There are many reason to rejoice for the low cost of gas, but our nation's overall health may not be one of them.
There are many reason to rejoice for the low cost of gas, but our nation's overall health may not be one of them. One of the few benefits of shelling out big bucks at the gas pump was that people starting walking and biking more, as well as taking mass transit, which ultimately means walking more. This added exercise was not only good for the planet, but good for the waistline, too.
A recent study found a correlation between rates of "active transportation" — code for "not driving an automobile" — and obesity rates. Countries like Sweden, Netherlands, and Latvia have high rates of commuters, over 50 percent, who walk, bike, or use mass transit. These countries also have low obesity rates. Sweden's is only 9 percent. To contrast, some US states have obesity rates as higher than 30 percent and Colorado has the lowest at 19 percent. It is not surprising that Europeans "walk three times as far and cycle five times as far as Americans."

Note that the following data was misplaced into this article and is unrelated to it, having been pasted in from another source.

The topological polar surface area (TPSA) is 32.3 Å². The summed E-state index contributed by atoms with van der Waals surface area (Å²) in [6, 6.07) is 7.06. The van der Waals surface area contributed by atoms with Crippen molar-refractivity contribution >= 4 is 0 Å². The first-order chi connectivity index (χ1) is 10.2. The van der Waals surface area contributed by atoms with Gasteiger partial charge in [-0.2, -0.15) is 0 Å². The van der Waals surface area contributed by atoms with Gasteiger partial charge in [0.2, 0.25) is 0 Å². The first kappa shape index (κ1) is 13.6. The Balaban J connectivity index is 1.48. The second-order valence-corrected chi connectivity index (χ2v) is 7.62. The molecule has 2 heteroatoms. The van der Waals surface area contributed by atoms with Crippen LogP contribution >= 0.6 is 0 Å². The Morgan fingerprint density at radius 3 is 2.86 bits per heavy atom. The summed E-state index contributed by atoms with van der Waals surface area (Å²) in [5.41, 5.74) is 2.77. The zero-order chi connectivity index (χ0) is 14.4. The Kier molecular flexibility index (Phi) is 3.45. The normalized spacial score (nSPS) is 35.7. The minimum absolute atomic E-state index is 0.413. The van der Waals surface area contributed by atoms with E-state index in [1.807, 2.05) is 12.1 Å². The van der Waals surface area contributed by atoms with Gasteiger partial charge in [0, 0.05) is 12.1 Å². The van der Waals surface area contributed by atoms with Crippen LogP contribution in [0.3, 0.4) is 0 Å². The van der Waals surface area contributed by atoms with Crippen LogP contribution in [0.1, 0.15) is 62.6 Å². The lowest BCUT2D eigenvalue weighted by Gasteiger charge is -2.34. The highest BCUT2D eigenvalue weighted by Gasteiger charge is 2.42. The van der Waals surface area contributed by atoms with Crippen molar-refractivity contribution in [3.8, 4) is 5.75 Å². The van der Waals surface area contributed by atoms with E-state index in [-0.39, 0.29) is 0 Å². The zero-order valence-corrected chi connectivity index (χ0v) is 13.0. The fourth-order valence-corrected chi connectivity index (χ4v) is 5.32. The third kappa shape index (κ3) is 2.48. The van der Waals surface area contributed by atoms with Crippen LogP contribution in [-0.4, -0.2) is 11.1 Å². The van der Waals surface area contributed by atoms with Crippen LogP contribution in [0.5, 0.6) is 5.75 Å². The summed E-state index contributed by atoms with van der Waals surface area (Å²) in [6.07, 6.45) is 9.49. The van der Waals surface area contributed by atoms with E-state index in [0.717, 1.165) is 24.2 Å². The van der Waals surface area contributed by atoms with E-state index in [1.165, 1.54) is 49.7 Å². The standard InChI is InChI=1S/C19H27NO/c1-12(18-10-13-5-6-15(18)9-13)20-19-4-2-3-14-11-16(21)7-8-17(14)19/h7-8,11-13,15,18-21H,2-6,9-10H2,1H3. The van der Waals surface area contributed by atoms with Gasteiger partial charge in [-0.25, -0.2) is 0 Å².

Zip Car, an eco-minded urban car rental company serving 12 US cities, has created the Low-Car Diet Challenge. It asks that you put your car keys away for 30 days and use some "active transportation" to get yourself around. By giving up driving for a month, people on the "low-car diet" increased the miles they walked by 85 percent and the miles they biked by 136 percent. With stats like that we could rival some of those European countries. This might not be the easiest thing to do in the Winter months, but it is a great idea. Maybe a possible New Year's resolution?
So I am curious . . .